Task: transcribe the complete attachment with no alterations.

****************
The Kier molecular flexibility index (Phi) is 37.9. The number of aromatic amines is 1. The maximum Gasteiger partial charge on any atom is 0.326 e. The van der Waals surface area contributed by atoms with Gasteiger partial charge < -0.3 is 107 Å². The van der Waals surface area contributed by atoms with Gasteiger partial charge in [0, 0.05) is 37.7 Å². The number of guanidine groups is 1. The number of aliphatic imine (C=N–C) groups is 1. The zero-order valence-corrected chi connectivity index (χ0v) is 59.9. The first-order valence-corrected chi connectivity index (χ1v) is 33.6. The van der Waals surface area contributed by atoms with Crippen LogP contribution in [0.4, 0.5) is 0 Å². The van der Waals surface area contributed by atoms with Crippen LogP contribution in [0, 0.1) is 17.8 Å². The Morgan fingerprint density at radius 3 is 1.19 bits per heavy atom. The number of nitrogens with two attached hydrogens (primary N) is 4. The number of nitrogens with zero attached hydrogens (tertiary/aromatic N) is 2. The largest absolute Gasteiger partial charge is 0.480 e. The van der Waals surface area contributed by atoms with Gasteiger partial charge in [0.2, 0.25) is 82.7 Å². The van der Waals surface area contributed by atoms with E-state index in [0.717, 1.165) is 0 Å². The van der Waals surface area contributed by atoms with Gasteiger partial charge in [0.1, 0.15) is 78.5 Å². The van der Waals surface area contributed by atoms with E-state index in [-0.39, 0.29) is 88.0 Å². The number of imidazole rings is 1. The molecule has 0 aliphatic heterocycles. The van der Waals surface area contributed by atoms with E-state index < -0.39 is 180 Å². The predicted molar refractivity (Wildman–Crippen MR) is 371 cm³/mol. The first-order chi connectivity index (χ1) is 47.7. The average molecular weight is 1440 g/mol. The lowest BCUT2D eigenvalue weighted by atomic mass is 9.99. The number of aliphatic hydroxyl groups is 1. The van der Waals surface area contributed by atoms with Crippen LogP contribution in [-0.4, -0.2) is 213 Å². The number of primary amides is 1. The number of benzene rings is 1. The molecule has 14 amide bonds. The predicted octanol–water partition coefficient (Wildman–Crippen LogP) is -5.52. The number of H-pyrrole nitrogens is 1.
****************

The Kier molecular flexibility index (Phi) is 37.9. The number of aromatic amines is 1. The maximum Gasteiger partial charge on any atom is 0.326 e. The van der Waals surface area contributed by atoms with Gasteiger partial charge < -0.3 is 107 Å². The van der Waals surface area contributed by atoms with Gasteiger partial charge in [0, 0.05) is 37.7 Å². The number of guanidine groups is 1. The number of aliphatic imine (C=N–C) groups is 1. The zero-order valence-corrected chi connectivity index (χ0v) is 59.9. The first-order valence-corrected chi connectivity index (χ1v) is 33.6. The van der Waals surface area contributed by atoms with Crippen LogP contribution in [0.4, 0.5) is 0 Å². The van der Waals surface area contributed by atoms with Crippen LogP contribution in [0, 0.1) is 17.8 Å². The Morgan fingerprint density at radius 3 is 1.19 bits per heavy atom. The number of nitrogens with two attached hydrogens (primary N) is 4. The number of nitrogens with zero attached hydrogens (tertiary/aromatic N) is 2. The largest absolute Gasteiger partial charge is 0.480 e. The van der Waals surface area contributed by atoms with Gasteiger partial charge in [0.2, 0.25) is 82.7 Å². The van der Waals surface area contributed by atoms with E-state index in [0.717, 1.165) is 0 Å². The van der Waals surface area contributed by atoms with Gasteiger partial charge in [0.1, 0.15) is 78.5 Å². The van der Waals surface area contributed by atoms with E-state index in [-0.39, 0.29) is 88.0 Å². The number of imidazole rings is 1. The molecule has 0 aliphatic heterocycles. The van der Waals surface area contributed by atoms with E-state index < -0.39 is 180 Å². The predicted molar refractivity (Wildman–Crippen MR) is 371 cm³/mol. The first-order chi connectivity index (χ1) is 47.7. The average molecular weight is 1440 g/mol. The lowest BCUT2D eigenvalue weighted by atomic mass is 9.99. The number of aliphatic hydroxyl groups is 1. The van der Waals surface area contributed by atoms with Crippen LogP contribution in [-0.4, -0.2) is 213 Å². The number of primary amides is 1. The number of benzene rings is 1. The molecule has 14 amide bonds. The predicted octanol–water partition coefficient (Wildman–Crippen LogP) is -5.52. The number of H-pyrrole nitrogens is 1.